Midtown High student Jessica Campbell goes to school with Peter Parker and is present when he is bitten by the irradiated spider which gave him his radioactive powers.[6] Jessica's father received tickets for Disney World from his boss Tony Stark. On the way home, their car collides with a military convoy carrying radioactive chemicals. Her family is killed, and she spent several months in a coma. Upon waking, she is placed in an orphanage and adopted by the Jones family.[6] Jessica later discovers that her radiation exposure granted her super strength, limited invulnerability, and flight (which she never fully mastered during her superhero career). Jessica's adoptive parents re-enroll her at Midtown High, where she is ostracized by her classmates, especially Flash Thompson. Peter Parker (who has since become Spider-Man) senses in Jessica a kindred spirit—someone who has also lost her family due to a tragic circumstance. Jessica mistakes his kind attention for pity and lashes out at him.[7] She later witnesses a fight between Spider-Man and the villain Sandman in her school. This inspires her to use her abilities for positive ends.[8]

Early years[edit]

Main article: Alias (comics)

As Jewel, Jones has a fairly uneventful superhero career until she intervenes in a disturbance at a restaurant involving Zebediah Killgrave, the Purple Man. Killgrave uses his power of mind control to place Jones under his command, psychologically torturing her and forcing her to aid his criminal schemes.[9] After Killgrave sends her to kill Daredevil at the Avengers Mansion, Jones is rescued by Carol Danvers, the only Avenger who actually knows her.[10] Jones undergoes psychic therapy with Jean Grey of the X-Men, who places a special mental command in Jones's subconscious that would protect her from further mind control.[11] During this time, Jones developes a brief romantic relationship with S.H.I.E.L.D. agent Clay Quartermain.[10] Due to the traumatic violation of her mind by Killgrave, and the fact that she was barely noticed missing for eight months, a demoralized and depressed Jones gives up her costumed superhero life.[12] Jones briefly adopts a darker identity as the Knightress and intercepts a crime meeting between the Owl and a mafioso, through which she meets up with fellow superhero Luke Cage. After defeating the Owl, she and Luke Cage develop a lasting friendship.[13] Jones, no longer a superhero, opens a private detective agency. Longtime friend Carol Danvers sets Jones up with Scott Lang (the second Ant-Man), and the two date for several months. She also has an off-and-on affair with Luke Cage.[14] Killgrave, still obsessed with Jones, escaped from high-security incarceration, but with the mental defences Grey had given her, Jones knocked him out and he was recaptured.[11] Later, Cage and Jones admit their feelings for each other and after she becomes pregnant with their child, they begin a committed relationship.[15]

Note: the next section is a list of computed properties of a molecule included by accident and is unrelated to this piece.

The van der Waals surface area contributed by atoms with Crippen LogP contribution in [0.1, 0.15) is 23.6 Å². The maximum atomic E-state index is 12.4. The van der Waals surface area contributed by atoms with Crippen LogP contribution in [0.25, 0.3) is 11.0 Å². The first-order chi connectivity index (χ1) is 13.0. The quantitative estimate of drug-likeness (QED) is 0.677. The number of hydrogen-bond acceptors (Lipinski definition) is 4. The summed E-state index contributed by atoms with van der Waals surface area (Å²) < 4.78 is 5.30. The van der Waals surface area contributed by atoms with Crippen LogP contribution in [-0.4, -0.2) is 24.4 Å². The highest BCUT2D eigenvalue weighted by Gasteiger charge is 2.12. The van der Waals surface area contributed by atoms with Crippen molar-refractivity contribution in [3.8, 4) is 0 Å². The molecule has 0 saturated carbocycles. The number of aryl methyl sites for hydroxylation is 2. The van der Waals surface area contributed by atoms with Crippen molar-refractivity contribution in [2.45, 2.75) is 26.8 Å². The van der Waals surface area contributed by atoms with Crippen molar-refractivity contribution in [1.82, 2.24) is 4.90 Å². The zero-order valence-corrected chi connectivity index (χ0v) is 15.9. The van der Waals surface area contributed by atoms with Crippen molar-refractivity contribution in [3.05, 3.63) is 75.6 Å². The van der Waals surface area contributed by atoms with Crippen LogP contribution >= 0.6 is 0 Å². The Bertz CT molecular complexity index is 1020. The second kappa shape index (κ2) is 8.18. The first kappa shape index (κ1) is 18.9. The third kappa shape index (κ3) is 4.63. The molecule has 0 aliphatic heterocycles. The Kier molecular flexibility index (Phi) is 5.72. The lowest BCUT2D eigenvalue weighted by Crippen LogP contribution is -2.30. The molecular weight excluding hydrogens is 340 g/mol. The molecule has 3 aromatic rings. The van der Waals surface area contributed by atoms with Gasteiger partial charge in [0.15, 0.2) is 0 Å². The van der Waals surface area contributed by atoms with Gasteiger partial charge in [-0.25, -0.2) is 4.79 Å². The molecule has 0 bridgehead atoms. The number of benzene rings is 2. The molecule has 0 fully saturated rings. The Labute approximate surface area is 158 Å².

The Pulse and Young Avengers[edit]

Main article: The Pulse (comics)

Jones takes a leave from the detective business and joins the staff of the Daily Bugle as a superhero correspondent and consultant, becoming a main character of the comic book The Pulse, and a contributor to the same-name fictional newspaper supplement within. A pregnant Jones is attacked by the Green Goblin after the Bugle reported that he was secretly industrialist Norman Osborn. In response, Cage retaliates and Osborn is irrevocably exposed as the Goblin upon his defeat and incarceration. Jones quits her job with the Bugle after publisher J. Jonah Jameson uses the paper to smear the New Avengers. Jones and Cage are living together when she gives birth to their child, whom they name Danielle after Luke's best friend, Danny Rand.[13] Cage and Jones marry in New Avengers Annual #1.[16] Jones appears as a supporting character in Young Avengers until the series ended. She returns in Avengers: The Children's Crusade #6 in which she, Beast and Hawkeye attempted to defuse the situation between the Avengers and X-Men who were fighting over who was to punish the Scarlet Witch. She helps fight Doctor Doom and is present when Stature and the Vision are killed. She is seen hugging Hulkling in the final panel when the team is declared full-fledged Avengers by Captain America.